• Gender:Male
  • Location:Oxford, UK

Posted 01 September 2016 - 12:50 PM

It was pretty unusable, though.  The Dulciana cornet was completely feeble, and I couldn't discern any worthwhile purpose in it.

 

Paul



#30 David Drinkell

David Drinkell

    Advanced Member

  • Members
  • PipPipPip
  • 999 posts
  • Gender:Male
  • Location:Fredericton Cathedral, New Brunswick

Posted 01 September 2016 - 03:22 PM

The Pusey House, Oxford, organ referred to above could have been very interesting, but everyone I know who had experience of it, from Bernard Edmonds onward, said that the constituent ranks were too gormless to make any impression.  A departure from the usual Rest Cartwright stuff, which tended to be run of the mill (although his organ in St. John's Glastonbury was "different" - anyone else heard of a reed called "Reim"?) http://www.npor.org.....html?RI=N06861 and others looked a bit Hope-Jonesey, like Terrington St. Clement in Norfolk (a small organ for a church the size of a cathedral) http://www.npor.org.....html?RI=N06695.

 

Pusey House wasn't the only odd beast in the Oxford organ menagerie - Sir Hugh Allen's scheme at the Sheldonian Theatre was odd, too.  He wanted a "diapason organ" but Henry Willis III managed to ameliorate his ideas a little (as did Henry Ley, who wanted a Tuba) http://www.npor.org.....html?RI=N11003

 

Anything designed by Jean Guillou looks pretty bizarre....



#31 Philip J Wells

Philip J Wells

    Advanced Member

  • Members
  • PipPipPip
  • 287 posts
  • Location:Twixt Gloucester & Bristol

Posted 01 September 2016 - 04:10 PM

The Pusey House, Oxford, organ referred to above could have been very interesting, but everyone I know who had experience of it, from Bernard Edmonds onward, said that the constituent ranks were too gormless to make any impression.  A departure from the usual Rest Cartwright stuff, which tended to be run of the mill (although his organ in St. John's Glastonbury was "different" - anyone else heard of a reed called "Reim"?)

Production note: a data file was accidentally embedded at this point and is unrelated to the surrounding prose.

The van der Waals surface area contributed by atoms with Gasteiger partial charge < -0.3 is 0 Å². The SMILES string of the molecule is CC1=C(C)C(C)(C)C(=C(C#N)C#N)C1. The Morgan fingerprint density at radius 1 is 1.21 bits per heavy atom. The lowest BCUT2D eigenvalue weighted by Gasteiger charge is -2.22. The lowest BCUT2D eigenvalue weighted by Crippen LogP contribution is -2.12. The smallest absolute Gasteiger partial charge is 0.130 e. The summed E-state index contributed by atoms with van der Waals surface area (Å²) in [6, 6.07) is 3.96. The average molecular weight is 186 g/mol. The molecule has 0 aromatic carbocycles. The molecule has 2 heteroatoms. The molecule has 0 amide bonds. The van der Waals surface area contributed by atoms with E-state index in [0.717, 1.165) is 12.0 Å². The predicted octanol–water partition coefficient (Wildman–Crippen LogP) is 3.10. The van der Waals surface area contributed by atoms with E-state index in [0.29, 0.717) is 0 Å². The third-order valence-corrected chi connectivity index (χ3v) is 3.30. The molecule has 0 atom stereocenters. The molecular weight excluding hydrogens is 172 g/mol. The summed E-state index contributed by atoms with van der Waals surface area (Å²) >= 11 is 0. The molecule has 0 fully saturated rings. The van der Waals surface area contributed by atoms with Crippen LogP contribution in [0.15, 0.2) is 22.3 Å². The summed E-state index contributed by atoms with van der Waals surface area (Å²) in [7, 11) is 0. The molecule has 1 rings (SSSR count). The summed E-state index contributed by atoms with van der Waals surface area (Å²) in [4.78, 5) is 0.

There is a modern 32ft Contra Reim here  See details of N10177 at Milton Abbey in Dorset.



#32 sprondel

sprondel

    Advanced Member

  • Members
  • PipPipPip
  • 412 posts
  • Gender:Male
  • Location:Berlin, Germany

Posted 01 September 2016 - 07:01 PM

Is it in fact spelled “Reim”? 

 
I’m wondering, because the only builder who ever came up with a similar name was Johann Friedrich Schulze (father to Edmund). In 1847/9, he included a “Riem 16'” in his large organ at Bremen cathedral. The stop was a Bassoon with wooden reeds (in the previously given source, it’s plainly called “Fagott”), an idea which is supposed to have been brought up by cathedral organist Wilhelm Friedrich Riem, after whom the stop was christened. It can't have been terribly successful, as it was exchanged for a more traditional reed in the second half of the 19th century.